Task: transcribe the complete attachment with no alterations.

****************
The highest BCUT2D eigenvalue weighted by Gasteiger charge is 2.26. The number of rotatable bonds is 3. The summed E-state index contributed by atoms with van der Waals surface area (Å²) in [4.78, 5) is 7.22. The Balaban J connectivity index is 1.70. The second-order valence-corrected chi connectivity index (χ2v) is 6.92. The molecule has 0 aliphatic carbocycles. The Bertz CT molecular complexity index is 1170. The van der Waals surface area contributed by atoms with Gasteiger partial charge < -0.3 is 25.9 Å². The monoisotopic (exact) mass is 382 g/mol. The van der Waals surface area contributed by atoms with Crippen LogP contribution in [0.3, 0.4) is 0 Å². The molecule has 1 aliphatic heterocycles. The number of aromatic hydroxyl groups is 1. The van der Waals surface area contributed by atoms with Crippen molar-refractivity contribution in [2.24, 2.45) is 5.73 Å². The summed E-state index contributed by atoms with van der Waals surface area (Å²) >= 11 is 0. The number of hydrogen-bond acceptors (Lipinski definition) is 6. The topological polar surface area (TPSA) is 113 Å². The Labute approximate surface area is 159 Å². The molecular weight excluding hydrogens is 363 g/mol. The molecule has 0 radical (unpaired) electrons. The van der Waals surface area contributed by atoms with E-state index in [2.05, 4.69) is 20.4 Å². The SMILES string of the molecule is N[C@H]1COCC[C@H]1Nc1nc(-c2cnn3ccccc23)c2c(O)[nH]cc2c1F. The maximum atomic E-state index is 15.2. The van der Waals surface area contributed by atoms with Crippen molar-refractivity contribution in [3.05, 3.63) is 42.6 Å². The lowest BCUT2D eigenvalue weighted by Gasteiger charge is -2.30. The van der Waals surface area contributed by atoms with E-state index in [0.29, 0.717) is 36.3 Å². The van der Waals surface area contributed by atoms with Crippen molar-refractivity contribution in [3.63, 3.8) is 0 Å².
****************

The highest BCUT2D eigenvalue weighted by Gasteiger charge is 2.26. The number of rotatable bonds is 3. The summed E-state index contributed by atoms with van der Waals surface area (Å²) in [4.78, 5) is 7.22. The Balaban J connectivity index is 1.70. The second-order valence-corrected chi connectivity index (χ2v) is 6.92. The molecule has 0 aliphatic carbocycles. The Bertz CT molecular complexity index is 1170. The van der Waals surface area contributed by atoms with Gasteiger partial charge < -0.3 is 25.9 Å². The monoisotopic (exact) mass is 382 g/mol. The van der Waals surface area contributed by atoms with Crippen LogP contribution in [0.3, 0.4) is 0 Å². The molecule has 1 aliphatic heterocycles. The number of aromatic hydroxyl groups is 1. The van der Waals surface area contributed by atoms with Crippen molar-refractivity contribution in [2.24, 2.45) is 5.73 Å². The summed E-state index contributed by atoms with van der Waals surface area (Å²) >= 11 is 0. The number of hydrogen-bond acceptors (Lipinski definition) is 6. The topological polar surface area (TPSA) is 113 Å². The Labute approximate surface area is 159 Å². The molecular weight excluding hydrogens is 363 g/mol. The molecule has 0 radical (unpaired) electrons. The van der Waals surface area contributed by atoms with E-state index in [2.05, 4.69) is 20.4 Å². The SMILES string of the molecule is N[C@H]1COCC[C@H]1Nc1nc(-c2cnn3ccccc23)c2c(O)[nH]cc2c1F. The maximum atomic E-state index is 15.2. The van der Waals surface area contributed by atoms with Crippen molar-refractivity contribution in [3.05, 3.63) is 42.6 Å². The lowest BCUT2D eigenvalue weighted by Gasteiger charge is -2.30. The van der Waals surface area contributed by atoms with E-state index in [0.29, 0.717) is 36.3 Å². The van der Waals surface area contributed by atoms with Crippen molar-refractivity contribution in [3.63, 3.8) is 0 Å².